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dc.titleContested solidarity and vulnerability in social media-based public responses to COVID-19 policies of mobility restrictions in Singapore: a qualitative analysis of temporal evolution
dc.contributor.authorLigo, Val Alvern Cueco
dc.contributor.authorChang, Cheng Mun
dc.contributor.authorYi, Huso
dc.identifier.citationLigo, Val Alvern Cueco, Chang, Cheng Mun, Yi, Huso (2021-12-01). Contested solidarity and vulnerability in social media-based public responses to COVID-19 policies of mobility restrictions in Singapore: a qualitative analysis of temporal evolution. BMC Public Health 21 (1) : 2232. ScholarBank@NUS Repository.
dc.description.abstractBackground: Mobility restriction is the most effective measure to control the spread of infectious disease at its early stage, especially if a cure and vaccine are not available. When control of the coronavirus disease 2019 (COVID-19) required strong precautionary measures, lockdowns were necessarily implemented in countries around the globe. Public health risk communication about the justification and scope of a lockdown was challenging as it involved a conflict between solidarity and individual liberty and a trade-off between various values across groups with different socioeconomic statuses. In the study, we examined public responses to the government-announced “circuit breaker” (a local term for lockdown) at four-time points in Singapore: (1) entry, (2) extension, (3) exit of lockdown ‘phase 1’ and (4) entry of lockdown ‘phase 2’. Methods: We randomly collected 100 comments from the relevant articles on new organisations’ Facebook and Instagram pages and conducted preliminary coding. Later, additional random 20 comments were collected to check the data saturation. Content analysis was focused on identifying themes that emerged from the responses across the four-time points. Results: At the entry, public support for the lockdown was prevalent; yet most responses were abstract with uncertainty. At six weeks of lockdown, initial public responses with uncertainty turned into salient narratives of their lived experiences and hardship with lockdown and unmasking of societal weaknesses caused by COVID-19. At the entry to phase 2, responses were centred on social-economic impact, disparity, and lockdown burnout with the contested notion of continuing solidarity. A temporal pattern was seen in the rationalisation of the lockdown experience from trust, anxiety, attribution of pandemic and lockdown, blaming of non-compliant behaviours, and confusion. Conclusions: The findings indicated a temporal evolution of public responses from solidarity, attribution of the sustained pandemic, increasing ambiguity towards strong precautionary measures, concerns about economic hardship and mental well-being to worsened social vulnerability, where the government’s restrictive policies were questioned with anxiety and confusion. Public health risk communication in response to COVID-19 should be transparent and address health equity and social justice to enhance individual and collective responsibility in protecting the public from the pandemic. © 2021, The Author(s).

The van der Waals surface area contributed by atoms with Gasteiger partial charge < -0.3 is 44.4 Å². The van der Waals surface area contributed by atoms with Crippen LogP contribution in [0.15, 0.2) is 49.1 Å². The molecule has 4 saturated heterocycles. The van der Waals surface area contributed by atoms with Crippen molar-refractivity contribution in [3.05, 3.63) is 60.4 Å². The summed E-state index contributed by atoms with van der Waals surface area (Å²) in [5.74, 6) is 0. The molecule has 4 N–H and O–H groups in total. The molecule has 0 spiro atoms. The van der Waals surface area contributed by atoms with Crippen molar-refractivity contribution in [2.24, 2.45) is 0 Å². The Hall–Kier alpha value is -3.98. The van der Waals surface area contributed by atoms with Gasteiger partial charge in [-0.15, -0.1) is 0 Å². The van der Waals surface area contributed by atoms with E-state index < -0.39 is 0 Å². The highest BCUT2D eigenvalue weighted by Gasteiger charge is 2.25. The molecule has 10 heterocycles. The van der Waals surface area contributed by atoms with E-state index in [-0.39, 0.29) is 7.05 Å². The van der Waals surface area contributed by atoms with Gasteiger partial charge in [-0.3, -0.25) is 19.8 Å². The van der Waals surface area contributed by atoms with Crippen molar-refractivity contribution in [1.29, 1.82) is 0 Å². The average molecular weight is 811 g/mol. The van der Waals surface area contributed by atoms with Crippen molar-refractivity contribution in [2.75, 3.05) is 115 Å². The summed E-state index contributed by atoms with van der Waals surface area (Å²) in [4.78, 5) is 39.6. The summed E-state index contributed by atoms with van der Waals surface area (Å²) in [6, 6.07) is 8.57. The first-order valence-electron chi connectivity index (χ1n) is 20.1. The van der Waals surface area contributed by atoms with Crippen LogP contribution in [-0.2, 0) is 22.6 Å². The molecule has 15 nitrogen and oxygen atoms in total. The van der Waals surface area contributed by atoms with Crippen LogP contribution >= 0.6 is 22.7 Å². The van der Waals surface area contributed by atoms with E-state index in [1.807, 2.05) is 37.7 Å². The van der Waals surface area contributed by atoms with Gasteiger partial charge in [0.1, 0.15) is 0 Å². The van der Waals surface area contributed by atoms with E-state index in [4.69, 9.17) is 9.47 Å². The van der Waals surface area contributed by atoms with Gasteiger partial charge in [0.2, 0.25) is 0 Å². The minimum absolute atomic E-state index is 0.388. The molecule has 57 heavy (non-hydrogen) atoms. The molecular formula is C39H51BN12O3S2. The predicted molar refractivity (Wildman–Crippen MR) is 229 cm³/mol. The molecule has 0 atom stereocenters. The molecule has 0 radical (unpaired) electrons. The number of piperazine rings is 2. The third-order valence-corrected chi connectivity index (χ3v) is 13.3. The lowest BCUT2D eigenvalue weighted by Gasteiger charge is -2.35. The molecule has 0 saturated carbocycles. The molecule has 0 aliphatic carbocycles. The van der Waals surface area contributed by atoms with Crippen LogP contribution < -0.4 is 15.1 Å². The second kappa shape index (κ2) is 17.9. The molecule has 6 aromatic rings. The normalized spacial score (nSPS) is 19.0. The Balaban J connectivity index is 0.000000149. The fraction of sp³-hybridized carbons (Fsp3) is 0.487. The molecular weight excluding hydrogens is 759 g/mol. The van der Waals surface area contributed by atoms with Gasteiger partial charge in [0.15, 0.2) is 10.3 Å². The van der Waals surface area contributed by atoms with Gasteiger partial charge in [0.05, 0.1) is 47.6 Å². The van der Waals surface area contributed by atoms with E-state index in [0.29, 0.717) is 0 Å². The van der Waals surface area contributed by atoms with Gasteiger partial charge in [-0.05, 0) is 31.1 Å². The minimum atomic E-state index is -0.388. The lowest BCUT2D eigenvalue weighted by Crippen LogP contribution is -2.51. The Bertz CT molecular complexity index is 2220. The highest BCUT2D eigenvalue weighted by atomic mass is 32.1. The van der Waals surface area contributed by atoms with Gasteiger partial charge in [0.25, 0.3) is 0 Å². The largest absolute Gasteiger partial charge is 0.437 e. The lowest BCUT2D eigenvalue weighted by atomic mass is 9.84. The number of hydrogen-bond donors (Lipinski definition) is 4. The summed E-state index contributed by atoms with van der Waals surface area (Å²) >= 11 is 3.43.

dc.publisherBioMed Central Ltd
dc.rightsAttribution 4.0 International
dc.sourceScopus OA2021
dc.subjectCOVID-19 lockdown
dc.subjectPublic health ethics
dc.subjectPublic health risk communication
dc.subjectSocial vulnerability
dc.contributor.departmentDEAN'S OFFICE (SSH SCH OF PUBLIC HEALTH)
dc.description.sourcetitleBMC Public Health
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